It can feel frustrating when you want to become a legal permanent resident (LPR) of America, but you encounter pitfalls when filing an application with USCIS. USCIS is the United States Citizenship and Immigration Service, and it receives thousands of LPR petitions yearly from those who want to live and work in America.
A lawful permanent resident is a person who is not a United States citizen but who legally resides in the U.S. under officially recorded green card status. Even the savviest applicant can encounter obstacles to obtaining LPR status in America.
1. Timeline for Obtaining LPR Status
One obstacle in the process of getting a green card in America is time. After spending many hours gathering evidence and identification documents, as well as supplying information for forms to an immigration attorney, the only task remains for the near future is waiting.
USCIS does have some tools that better allow a potential beneficiary to be updated about their LPR petition. Some measures that may be taken to attempt to expedite the process include the following:
2. Request for Evidence (RFE) in Support of an U.S. LPR Petition
Another roadblock to getting an LPR card in America is the dreaded Request for Evidence (RFE). An RFE will be mailed back to the applicant if more evidence will be necessary before the adjudicator can issue a good-faith approval of a green card.
RFEs can be issued at any stage in the LPR process, from the initial filing forward. USCIS will provide a deadline date for submitting the proof documents asked for, and the RFE letter must accompany that newer evidence.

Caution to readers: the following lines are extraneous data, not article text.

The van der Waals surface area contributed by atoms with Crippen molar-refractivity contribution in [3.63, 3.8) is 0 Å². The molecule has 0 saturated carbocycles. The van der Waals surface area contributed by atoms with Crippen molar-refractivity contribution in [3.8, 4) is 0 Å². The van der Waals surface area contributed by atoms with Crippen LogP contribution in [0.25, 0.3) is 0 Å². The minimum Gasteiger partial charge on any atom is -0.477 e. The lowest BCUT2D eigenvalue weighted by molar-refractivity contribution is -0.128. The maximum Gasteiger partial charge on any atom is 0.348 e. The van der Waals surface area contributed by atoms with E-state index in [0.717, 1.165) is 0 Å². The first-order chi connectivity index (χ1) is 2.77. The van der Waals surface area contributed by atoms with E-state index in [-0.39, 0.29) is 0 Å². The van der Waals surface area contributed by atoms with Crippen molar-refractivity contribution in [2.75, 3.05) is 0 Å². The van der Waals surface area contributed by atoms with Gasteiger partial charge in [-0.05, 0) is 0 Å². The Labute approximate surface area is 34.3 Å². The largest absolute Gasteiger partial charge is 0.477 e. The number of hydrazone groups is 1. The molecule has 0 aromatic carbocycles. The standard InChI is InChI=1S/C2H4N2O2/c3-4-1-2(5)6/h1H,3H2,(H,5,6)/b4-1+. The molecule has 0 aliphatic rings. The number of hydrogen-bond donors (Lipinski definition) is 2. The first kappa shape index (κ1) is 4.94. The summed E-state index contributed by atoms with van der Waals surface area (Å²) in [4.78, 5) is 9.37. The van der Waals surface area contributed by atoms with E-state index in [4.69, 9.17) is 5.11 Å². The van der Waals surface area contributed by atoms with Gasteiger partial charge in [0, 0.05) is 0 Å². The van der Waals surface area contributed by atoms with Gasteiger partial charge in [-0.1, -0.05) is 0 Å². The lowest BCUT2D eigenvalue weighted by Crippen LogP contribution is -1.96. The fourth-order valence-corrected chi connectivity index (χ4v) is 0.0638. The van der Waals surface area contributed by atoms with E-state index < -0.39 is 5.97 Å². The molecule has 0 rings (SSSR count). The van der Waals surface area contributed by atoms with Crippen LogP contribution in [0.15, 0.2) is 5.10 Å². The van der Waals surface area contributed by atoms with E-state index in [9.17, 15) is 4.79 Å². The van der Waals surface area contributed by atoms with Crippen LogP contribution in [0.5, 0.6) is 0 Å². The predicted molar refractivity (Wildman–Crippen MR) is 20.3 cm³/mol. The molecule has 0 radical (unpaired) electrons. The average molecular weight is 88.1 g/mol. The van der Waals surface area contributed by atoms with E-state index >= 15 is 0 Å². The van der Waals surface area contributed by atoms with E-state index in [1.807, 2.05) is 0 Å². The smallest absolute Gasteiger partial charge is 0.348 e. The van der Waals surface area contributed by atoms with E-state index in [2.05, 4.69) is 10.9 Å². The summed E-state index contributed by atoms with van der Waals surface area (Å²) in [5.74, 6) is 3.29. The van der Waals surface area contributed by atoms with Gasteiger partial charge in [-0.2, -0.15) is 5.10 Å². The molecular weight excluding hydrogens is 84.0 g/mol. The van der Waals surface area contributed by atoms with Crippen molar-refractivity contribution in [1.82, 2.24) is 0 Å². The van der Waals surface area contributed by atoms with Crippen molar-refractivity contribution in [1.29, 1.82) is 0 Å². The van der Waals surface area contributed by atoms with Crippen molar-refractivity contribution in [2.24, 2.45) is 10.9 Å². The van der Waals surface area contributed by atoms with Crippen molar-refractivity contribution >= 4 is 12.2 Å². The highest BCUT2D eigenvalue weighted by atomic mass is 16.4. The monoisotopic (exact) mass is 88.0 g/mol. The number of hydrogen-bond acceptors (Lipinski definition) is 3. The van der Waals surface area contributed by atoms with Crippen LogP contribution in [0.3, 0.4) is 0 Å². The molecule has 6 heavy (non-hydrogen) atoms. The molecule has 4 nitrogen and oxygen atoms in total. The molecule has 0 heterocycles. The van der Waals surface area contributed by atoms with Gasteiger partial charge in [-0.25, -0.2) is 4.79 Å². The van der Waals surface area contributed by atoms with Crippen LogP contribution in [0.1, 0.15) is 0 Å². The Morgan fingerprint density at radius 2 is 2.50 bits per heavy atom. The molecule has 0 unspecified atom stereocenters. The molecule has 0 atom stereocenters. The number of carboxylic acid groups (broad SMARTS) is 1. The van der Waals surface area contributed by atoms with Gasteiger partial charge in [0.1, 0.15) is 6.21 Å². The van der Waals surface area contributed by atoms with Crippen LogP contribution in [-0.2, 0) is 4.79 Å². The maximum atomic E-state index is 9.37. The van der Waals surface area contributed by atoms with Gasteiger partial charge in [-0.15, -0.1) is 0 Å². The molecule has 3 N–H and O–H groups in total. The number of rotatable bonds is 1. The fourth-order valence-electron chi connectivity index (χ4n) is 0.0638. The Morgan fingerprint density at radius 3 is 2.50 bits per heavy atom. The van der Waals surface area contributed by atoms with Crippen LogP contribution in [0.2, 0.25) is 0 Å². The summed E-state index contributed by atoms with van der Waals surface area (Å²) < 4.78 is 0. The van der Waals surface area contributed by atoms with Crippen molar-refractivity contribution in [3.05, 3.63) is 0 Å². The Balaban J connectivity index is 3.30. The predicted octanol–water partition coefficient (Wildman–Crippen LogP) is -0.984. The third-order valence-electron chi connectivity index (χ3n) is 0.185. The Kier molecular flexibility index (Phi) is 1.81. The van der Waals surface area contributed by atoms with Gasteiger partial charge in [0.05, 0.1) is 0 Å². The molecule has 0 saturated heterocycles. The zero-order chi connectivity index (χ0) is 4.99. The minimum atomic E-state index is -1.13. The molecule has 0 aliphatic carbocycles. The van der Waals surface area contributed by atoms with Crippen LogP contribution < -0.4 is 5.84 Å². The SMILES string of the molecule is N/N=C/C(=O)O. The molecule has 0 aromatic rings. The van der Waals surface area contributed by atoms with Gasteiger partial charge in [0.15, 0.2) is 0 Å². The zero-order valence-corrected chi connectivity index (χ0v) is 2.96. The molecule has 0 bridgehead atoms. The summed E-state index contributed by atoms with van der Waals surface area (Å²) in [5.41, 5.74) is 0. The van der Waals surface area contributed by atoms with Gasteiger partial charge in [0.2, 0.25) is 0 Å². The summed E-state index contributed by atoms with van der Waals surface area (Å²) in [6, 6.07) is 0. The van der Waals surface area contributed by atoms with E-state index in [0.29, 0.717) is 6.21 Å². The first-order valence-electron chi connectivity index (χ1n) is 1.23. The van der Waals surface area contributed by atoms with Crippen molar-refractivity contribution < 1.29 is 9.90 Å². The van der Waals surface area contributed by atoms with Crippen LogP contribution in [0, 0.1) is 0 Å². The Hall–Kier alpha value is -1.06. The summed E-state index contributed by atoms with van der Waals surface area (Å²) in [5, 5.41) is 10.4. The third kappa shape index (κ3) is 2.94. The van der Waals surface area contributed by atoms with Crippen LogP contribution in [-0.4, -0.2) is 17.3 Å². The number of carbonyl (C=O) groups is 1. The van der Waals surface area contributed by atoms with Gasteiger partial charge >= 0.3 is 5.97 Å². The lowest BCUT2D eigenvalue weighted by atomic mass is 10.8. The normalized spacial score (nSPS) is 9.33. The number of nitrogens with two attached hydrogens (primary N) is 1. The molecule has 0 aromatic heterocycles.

3. Notice of Intent to Deny (NOID) An LPR Application in America
Although a Notice of Intent to Deny (NOID) is indeed an obstacle to garnering a green card in America, it is not the final decision. A NOID is better defined as a warning that USCIS may not grant the petition unless they are sent more evidence or receive clarifying information.
Noncitizens who receive a NOID still have a chance to get their green card. It is not a great feeling to receive such a letter, but it is not the final step.
4. Statutory Denial
In 2018 USCIS released guidance in a Policy Memorandum that clarified the allowable decision-making capabilities of adjudicators regarding LPR status. This document declared that adjudicators are allowed to issue a statutory denial of a green card application, even if they had not first issued an RFE or NOID.
Clearly, this is the one of the largest roadblocks in the way of achieving legal permanent resident status in America. However, it is not the end of the road.
If a denial does result from an attempt to gain LPR status in America, there are methods to appeal certain decisions. For example,tThe applicant may file an appeal with the Administrative Appeals Office (AAO).
Appealing to the AAO requires another form, the I-290B and more filing fees. This can be an obstacle in itself. Moreover, there is no guarantee that the AAO will see it your way and approve your green card petition.
See a U.S. Immigration Lawyer About Obtaining LPR Status
A U.S. green card lawyer can provide helpful support when you encounter obstacles to obtaining LPR status in America. Some have experience with the pitfalls that others have encountered, and they may be able to help you to avoid them. Call a lawful permanent residency attorney to discuss your case.